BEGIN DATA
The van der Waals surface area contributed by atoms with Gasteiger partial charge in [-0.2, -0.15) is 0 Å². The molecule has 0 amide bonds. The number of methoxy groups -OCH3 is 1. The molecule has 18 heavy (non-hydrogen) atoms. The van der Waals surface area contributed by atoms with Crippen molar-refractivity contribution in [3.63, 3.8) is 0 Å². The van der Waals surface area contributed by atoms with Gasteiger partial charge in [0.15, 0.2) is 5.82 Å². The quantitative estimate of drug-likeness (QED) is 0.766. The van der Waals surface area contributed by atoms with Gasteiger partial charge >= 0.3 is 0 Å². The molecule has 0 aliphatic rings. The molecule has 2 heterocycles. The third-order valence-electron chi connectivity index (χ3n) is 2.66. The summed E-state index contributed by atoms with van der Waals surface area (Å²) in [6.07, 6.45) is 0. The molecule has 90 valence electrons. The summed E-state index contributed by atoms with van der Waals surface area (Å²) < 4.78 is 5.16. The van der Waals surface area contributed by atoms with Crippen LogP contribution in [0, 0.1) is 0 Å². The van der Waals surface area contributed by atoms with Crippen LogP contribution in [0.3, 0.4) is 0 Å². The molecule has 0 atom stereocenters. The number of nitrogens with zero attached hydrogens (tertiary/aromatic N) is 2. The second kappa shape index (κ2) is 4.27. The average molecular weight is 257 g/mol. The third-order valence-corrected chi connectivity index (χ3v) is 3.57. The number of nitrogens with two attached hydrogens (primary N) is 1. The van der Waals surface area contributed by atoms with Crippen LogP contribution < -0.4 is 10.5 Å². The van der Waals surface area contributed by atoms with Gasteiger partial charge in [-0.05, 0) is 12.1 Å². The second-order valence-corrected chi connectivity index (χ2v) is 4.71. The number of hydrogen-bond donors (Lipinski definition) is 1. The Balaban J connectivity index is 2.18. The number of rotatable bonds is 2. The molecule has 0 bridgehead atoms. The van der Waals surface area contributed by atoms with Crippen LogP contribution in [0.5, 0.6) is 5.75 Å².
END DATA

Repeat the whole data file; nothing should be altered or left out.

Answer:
The van der Waals surface area contributed by atoms with Gasteiger partial charge in [-0.2, -0.15) is 0 Å². The molecule has 0 amide bonds. The number of methoxy groups -OCH3 is 1. The molecule has 18 heavy (non-hydrogen) atoms. The van der Waals surface area contributed by atoms with Crippen molar-refractivity contribution in [3.63, 3.8) is 0 Å². The van der Waals surface area contributed by atoms with Gasteiger partial charge in [0.15, 0.2) is 5.82 Å². The quantitative estimate of drug-likeness (QED) is 0.766. The van der Waals surface area contributed by atoms with Gasteiger partial charge >= 0.3 is 0 Å². The molecule has 0 aliphatic rings. The molecule has 2 heterocycles. The third-order valence-electron chi connectivity index (χ3n) is 2.66. The summed E-state index contributed by atoms with van der Waals surface area (Å²) in [6.07, 6.45) is 0. The molecule has 90 valence electrons. The summed E-state index contributed by atoms with van der Waals surface area (Å²) < 4.78 is 5.16. The van der Waals surface area contributed by atoms with Crippen LogP contribution in [0, 0.1) is 0 Å². The van der Waals surface area contributed by atoms with Crippen LogP contribution in [0.3, 0.4) is 0 Å². The molecule has 0 atom stereocenters. The number of nitrogens with zero attached hydrogens (tertiary/aromatic N) is 2. The second kappa shape index (κ2) is 4.27. The average molecular weight is 257 g/mol. The third-order valence-corrected chi connectivity index (χ3v) is 3.57. The number of nitrogens with two attached hydrogens (primary N) is 1. The van der Waals surface area contributed by atoms with Crippen LogP contribution < -0.4 is 10.5 Å². The van der Waals surface area contributed by atoms with Gasteiger partial charge in [-0.05, 0) is 12.1 Å². The second-order valence-corrected chi connectivity index (χ2v) is 4.71. The number of hydrogen-bond donors (Lipinski definition) is 1. The Balaban J connectivity index is 2.18. The number of rotatable bonds is 2. The molecule has 0 bridgehead atoms. The van der Waals surface area contributed by atoms with Crippen LogP contribution in [0.5, 0.6) is 5.75 Å².